As Asiana Airline's Flight 214 approached the runway from the waters of San Francisco Bay around noon last Saturday, travellers in the terminals and other eyewitnesses could see that the aircraft was swaying from side to side and that, at one point, the tail seemed to hit the ground.
The tail broke off and the aircraft appeared to bounce violently, leaving a trail of debris, before coming to rest on the tarmac.
Pictures taken by survivors immediately after the crash showed passengers emerging from the wrecked plane and hurrying away. Thick smoke then billowed from the fuselage, and TV footage later showed the aircraft was gutted and blackened by fire, with much of its roof gone.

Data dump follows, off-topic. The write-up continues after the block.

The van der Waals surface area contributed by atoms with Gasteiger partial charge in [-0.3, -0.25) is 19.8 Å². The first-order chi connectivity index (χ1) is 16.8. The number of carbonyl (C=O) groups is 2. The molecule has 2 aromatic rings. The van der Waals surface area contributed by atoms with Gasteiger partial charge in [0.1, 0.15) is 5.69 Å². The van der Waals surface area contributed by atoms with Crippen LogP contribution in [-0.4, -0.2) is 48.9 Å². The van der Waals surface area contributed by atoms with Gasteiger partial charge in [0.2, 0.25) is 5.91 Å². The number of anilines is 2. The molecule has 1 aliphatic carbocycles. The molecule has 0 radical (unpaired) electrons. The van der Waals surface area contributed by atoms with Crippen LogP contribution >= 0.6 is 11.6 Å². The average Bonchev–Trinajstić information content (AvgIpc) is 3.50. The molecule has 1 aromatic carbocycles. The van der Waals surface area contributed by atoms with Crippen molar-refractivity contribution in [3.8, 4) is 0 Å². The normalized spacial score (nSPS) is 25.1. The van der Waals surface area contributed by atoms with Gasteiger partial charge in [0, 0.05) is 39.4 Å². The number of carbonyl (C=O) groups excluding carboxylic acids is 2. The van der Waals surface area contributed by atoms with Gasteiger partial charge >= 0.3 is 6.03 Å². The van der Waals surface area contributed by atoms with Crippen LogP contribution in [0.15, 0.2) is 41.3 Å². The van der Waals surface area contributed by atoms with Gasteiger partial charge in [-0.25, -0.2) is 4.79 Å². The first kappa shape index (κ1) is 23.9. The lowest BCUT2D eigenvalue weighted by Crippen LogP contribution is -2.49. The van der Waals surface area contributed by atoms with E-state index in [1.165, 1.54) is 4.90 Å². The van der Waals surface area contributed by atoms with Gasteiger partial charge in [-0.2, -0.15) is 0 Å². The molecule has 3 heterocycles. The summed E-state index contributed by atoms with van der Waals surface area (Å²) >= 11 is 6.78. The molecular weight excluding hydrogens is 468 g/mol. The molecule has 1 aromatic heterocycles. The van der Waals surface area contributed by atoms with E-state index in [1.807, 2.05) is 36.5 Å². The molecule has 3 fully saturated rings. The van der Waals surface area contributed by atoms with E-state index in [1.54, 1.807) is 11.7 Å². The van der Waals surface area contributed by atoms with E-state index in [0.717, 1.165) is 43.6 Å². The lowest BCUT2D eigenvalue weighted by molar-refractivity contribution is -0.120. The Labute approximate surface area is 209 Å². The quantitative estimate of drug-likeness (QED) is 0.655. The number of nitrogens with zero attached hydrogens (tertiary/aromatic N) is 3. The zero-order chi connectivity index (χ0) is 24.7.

Two Chinese girls found outside the wreckage were confirmed dead and 182 were taken to hospitals.
Among those on board were 77 Koreans, 141 Chinese, 61 United States citizens and one Japanese national, Asiana said in a statement.
A survivor of the crash described the terrifying moment as the Boeing 777 smashed into the ground at the international airport, flinging flight attendants out the back as the tail broke off.
"Right when it appeared to coast for the landing... (the pilot) sped up, like (he) knew he was short," Mr Elliott Stone told CNN. "And then the back end just hit, and flies up in the air, and everybody's head goes up to the ceiling. And then it just kind of drifts for a little bit, for a good 300 yards (270m). Fire starts."
He said the flight attendants sitting in the back "got hammered".
"And then they all fell out - and it was just the most terrible thing I've seen," he said.
The Chinese state media identified the two victims as 16-year-old students from Jiangshan Middle School in China's eastern Zhejiang province. They were both sitting at the back of the plane.